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Police Search Master Bank CEO's Apartment

State-run television carried pictures of the police raids, in which two former Master Bank specialists were detained.

As part of an ongoing investigation into a money-laundering scheme valued at upwards of 2 billion rubles ($61 million), police searched the apartments of top executives at mid-sized Master Bank, the Interior Ministry said Monday.

Master Bank's chief executive, Boris Bulochnik, whose family controls about 85 percent of the bank, was one of those whose property was searched and documents and electronic equipment confiscated, according to a statement released by the ministry's economic safety and anti-corruption department.

Two employees of the bank's corporate banking division have already been arrested as part of the investigation into a criminal scheme that allegedly involved the use of odnonevki, which are companies created for short periods of time specifically to illegally transfer money.

Master Bank, which counts the cousin of President Vladimir Putin, Igor Putin, as a member of its board of directors, refused to confirm or deny that police searches had taken place.

"The bank acts strictly within the boundaries of the law," Igor Putin said in an e-mailed statement. "However, sometimes there are attempts to link the bank and its chief executive with dishonest companies and deliberately create a negative background."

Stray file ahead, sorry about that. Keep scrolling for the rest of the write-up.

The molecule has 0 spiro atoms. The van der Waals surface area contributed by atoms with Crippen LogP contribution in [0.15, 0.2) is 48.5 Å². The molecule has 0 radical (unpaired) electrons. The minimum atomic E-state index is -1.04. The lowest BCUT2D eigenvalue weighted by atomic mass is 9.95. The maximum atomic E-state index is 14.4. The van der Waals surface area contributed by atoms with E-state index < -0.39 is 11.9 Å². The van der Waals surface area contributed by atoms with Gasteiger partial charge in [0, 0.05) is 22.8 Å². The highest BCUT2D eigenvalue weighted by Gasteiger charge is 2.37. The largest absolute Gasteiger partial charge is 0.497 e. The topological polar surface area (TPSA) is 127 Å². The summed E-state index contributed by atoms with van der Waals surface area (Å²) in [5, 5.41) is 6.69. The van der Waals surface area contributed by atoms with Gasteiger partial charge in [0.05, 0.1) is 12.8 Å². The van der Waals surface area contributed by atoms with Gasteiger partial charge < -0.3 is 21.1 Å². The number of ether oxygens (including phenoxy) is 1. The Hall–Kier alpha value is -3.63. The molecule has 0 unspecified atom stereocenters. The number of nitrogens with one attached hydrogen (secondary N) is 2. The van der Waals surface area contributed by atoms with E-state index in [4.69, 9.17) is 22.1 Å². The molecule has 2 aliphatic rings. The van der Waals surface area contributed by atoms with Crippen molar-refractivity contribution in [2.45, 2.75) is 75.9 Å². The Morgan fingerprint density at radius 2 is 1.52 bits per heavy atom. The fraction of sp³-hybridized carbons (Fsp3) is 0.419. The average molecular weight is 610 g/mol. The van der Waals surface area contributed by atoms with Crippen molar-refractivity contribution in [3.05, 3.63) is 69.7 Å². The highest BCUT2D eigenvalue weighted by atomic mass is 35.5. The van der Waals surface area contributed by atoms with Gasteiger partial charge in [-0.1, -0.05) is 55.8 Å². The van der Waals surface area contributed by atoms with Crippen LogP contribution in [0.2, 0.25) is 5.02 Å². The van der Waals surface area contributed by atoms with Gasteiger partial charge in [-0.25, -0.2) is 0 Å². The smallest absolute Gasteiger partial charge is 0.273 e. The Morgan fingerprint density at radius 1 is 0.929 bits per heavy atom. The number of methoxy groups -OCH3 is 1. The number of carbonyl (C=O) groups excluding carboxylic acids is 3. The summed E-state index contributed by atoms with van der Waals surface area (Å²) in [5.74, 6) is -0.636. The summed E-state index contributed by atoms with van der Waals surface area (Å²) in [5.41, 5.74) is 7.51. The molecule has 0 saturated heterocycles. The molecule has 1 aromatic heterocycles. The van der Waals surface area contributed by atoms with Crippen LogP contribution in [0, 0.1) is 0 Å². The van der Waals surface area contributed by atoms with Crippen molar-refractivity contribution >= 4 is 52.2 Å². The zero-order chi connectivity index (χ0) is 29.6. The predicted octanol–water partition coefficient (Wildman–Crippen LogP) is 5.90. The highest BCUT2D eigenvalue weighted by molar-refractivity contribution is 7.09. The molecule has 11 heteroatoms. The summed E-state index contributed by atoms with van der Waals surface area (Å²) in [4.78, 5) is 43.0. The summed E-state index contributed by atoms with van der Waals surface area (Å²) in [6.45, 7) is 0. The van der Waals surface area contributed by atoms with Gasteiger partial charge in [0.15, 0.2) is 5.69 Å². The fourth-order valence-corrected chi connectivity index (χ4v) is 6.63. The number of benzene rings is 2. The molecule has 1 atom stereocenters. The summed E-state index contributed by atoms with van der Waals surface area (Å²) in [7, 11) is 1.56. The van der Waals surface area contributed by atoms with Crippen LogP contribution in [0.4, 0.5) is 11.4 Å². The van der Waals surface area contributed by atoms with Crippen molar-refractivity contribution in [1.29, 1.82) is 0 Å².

"I am sure that this has no significance," he added.

Privately owned Master Bank, which has grown rapidly over the last five years, has the third-largest number of cash machines in Russia. It is ranked the country's 66th biggest bank in terms of assets, according to financial website

Chief executive Bulochnik, one of the founders of the Moscow museum dedicated to explorer and artist Nikolai Roerich, directly holds 5.5 percent of Master Bank. His wife, Nadezhda Bulochnik, is chair of the board of directors.

The huge money-laundering scheme that may have links to state companies was uncovered in February 2011 and an executive from Master Bank, Meri Tevanyan, was charged the following month. Yevgeny Rogachev, vice president of corporate banking, was the latest arrest in the ongoing investigation.

Igor Putin, who was briefly employed by Master Bank in 2010, was appointed to the current board of directors in March 2011, shortly after the money-laundering scheme was first uncovered by police.

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